Nation's Economic Crisis Forces Democrats to Focus More Intensely on Creating Jobs

Job-seekers look for opportunities and work on their résumés at WorkSource California in Los Angeles.
Job-seekers look for opportunities and work on their résumés at WorkSource California in Los Angeles. (By Reed Saxon -- Associated Press)
By Alec MacGillis
Washington Post Staff Writer
Sunday, November 16, 2008

For most of his campaign, President-elect Barack Obama's economic message was a call to restore balance to an off-kilter system, with investments in health care and education and reforms to the tax code and labor laws.

But the Democratic message on the economy is now boiling down to a more blunt and focused rallying cry: jobs, jobs, jobs.

With unemployment claims at a 14-year high, and with Goldman Sachs economists predicting that the jobless rate could rise to 8.5 percent by the end of 2009, Democrats are seizing on job creation as an argument for aggressive action that they say will be hard for Republicans to resist.

Democrats are using the promise of tens of thousands of new jobs building bridges, public transit lines and port facilities to push for an infrastructure program that carries echoes of the New Deal's Works Progress Administration. After Republican opposition last week scuttled talk of a more limited stimulus package in the short term, Democrats plan to wait until January -- when Obama takes office and an even larger Democratic majority controls Congress -- to move forward with legislation for the infrastructure program, which would be part of a stimulus package that some economists say needs to be at least $300 billion.

The Democrats' talk of energy is being framed more than ever around the prospect of more "green" jobs: building wind turbines and solar panels, for example, or retrofitting buildings to make them more efficient. Even Democratic plans to expand health coverage are being billed as job-creation measures. The thinking is that universal coverage will lower health-care costs and make companies more willing to hire, as well as create new health-care jobs.

"People are starting to see that the loss of jobs is starting to cascade. You start reading about 2,000 people here, 900 people here, it's bam to bam to bam, and at this point, no one thinks they're immune," said House Labor and Education Committee Chairman George Miller (D-Calif.). "So energy becomes about jobs as much as it is about the economy. Health care becomes about jobs as much it is about the economy."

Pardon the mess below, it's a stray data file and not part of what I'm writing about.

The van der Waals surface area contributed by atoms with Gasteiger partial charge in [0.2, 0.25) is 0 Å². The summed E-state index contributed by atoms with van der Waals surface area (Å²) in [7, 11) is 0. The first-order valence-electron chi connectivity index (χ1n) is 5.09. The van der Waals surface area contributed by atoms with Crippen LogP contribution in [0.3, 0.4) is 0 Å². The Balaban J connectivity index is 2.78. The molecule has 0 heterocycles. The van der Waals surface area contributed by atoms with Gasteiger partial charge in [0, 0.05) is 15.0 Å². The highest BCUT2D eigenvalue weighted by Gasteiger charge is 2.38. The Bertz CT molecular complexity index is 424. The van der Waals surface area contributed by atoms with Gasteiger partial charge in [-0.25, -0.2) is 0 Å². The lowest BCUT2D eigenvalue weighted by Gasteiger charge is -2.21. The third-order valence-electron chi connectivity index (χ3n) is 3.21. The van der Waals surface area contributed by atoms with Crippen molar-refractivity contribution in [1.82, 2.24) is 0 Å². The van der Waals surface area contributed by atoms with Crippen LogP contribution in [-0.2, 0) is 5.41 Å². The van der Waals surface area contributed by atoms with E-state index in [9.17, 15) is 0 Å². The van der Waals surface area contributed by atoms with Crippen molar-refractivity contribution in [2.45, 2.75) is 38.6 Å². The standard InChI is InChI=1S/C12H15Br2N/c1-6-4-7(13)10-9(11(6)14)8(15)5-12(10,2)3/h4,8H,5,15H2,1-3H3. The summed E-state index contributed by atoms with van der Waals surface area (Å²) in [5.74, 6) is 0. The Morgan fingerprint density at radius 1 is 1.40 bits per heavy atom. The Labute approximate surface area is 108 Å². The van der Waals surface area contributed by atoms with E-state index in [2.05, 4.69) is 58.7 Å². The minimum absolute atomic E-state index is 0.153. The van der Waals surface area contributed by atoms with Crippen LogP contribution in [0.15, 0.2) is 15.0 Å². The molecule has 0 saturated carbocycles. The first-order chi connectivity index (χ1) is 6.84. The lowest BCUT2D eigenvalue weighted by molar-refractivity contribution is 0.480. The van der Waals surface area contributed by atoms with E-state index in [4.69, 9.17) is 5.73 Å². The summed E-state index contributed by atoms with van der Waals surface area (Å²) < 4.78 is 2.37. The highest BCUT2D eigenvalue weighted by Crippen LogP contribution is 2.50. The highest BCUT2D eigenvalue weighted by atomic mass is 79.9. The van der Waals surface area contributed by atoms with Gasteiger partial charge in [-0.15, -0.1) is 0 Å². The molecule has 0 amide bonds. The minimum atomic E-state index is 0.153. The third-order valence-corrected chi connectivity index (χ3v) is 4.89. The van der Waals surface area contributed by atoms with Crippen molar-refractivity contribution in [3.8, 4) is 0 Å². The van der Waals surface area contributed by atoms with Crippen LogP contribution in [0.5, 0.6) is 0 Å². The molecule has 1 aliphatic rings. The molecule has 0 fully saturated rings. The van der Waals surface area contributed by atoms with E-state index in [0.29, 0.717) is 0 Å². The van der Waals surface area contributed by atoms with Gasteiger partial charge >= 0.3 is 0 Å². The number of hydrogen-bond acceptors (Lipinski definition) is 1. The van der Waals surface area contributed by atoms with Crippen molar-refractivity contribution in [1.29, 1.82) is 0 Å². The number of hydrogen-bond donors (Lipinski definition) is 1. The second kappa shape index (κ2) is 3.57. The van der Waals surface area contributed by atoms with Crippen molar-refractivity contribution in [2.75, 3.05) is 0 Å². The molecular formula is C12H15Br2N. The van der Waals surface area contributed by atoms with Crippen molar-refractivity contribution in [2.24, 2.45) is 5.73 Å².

Obama and other Democrats are also promoting a $50 billion rescue package for the Big Three automakers as a way to save the more than 2 million jobs that some economists estimate could be affected as a bankruptcy rippled outward. "For a while, this crisis did not hit Main Street so deeply, but now it really has," said Rep. Sander M. Levin (D-Mich.), who is helping lead the push for a bailout. "What you have is just a huge impact in terms of the loss of jobs that's pervasive throughout the country."

And with the 2008 election just past, the jobs mantra is already emerging as a dominant Democratic theme in the next round. Terence R. McAuliffe, a former Democratic Party chairman, announced his possible candidacy for governor of Virginia next year with a promise to use his many corporate connections to bring new jobs to the Old Dominion. In an interview Friday, he said that he knows "most of the CEOs and can open that door and make that pitch."

"Jobs is the centerpiece of the agenda right now," said Rep. Chris Van Hollen (Md.), who leads the Democratic Congressional Campaign Committee. "That's what an economic recovery is all about, putting people in America back to work. . . . Republicans in Congress seem not to have gotten that message -- but come January, that logjam will break."

Republicans scoff at the Democratic rhetoric, saying Obama's plan to raise taxes on the wealthy is likely to deter job growth. Doug Holtz-Eakin, the main economic adviser for Sen. John McCain's campaign, said Democrats are focusing on job creation precisely because they know that McCain's charges about the stifling effect of Obama's tax plans were resonating with voters in the final weeks.

Going forward, Holtz-Eakin said, the Democrats would suffer if they draped too much of their agenda onto job creation. With the annual deficit approaching $1 trillion, he said, the only way to pay for the spending would be with huge cuts in defense spending or with large tax increases, because "arithmetic is their enemy, and you can't fool Mother Nature forever."

"A growth agenda is appealing to the American people, but if he changes that to a fairness agenda, he's going to have trouble," Holtz-Eakin said of Obama.

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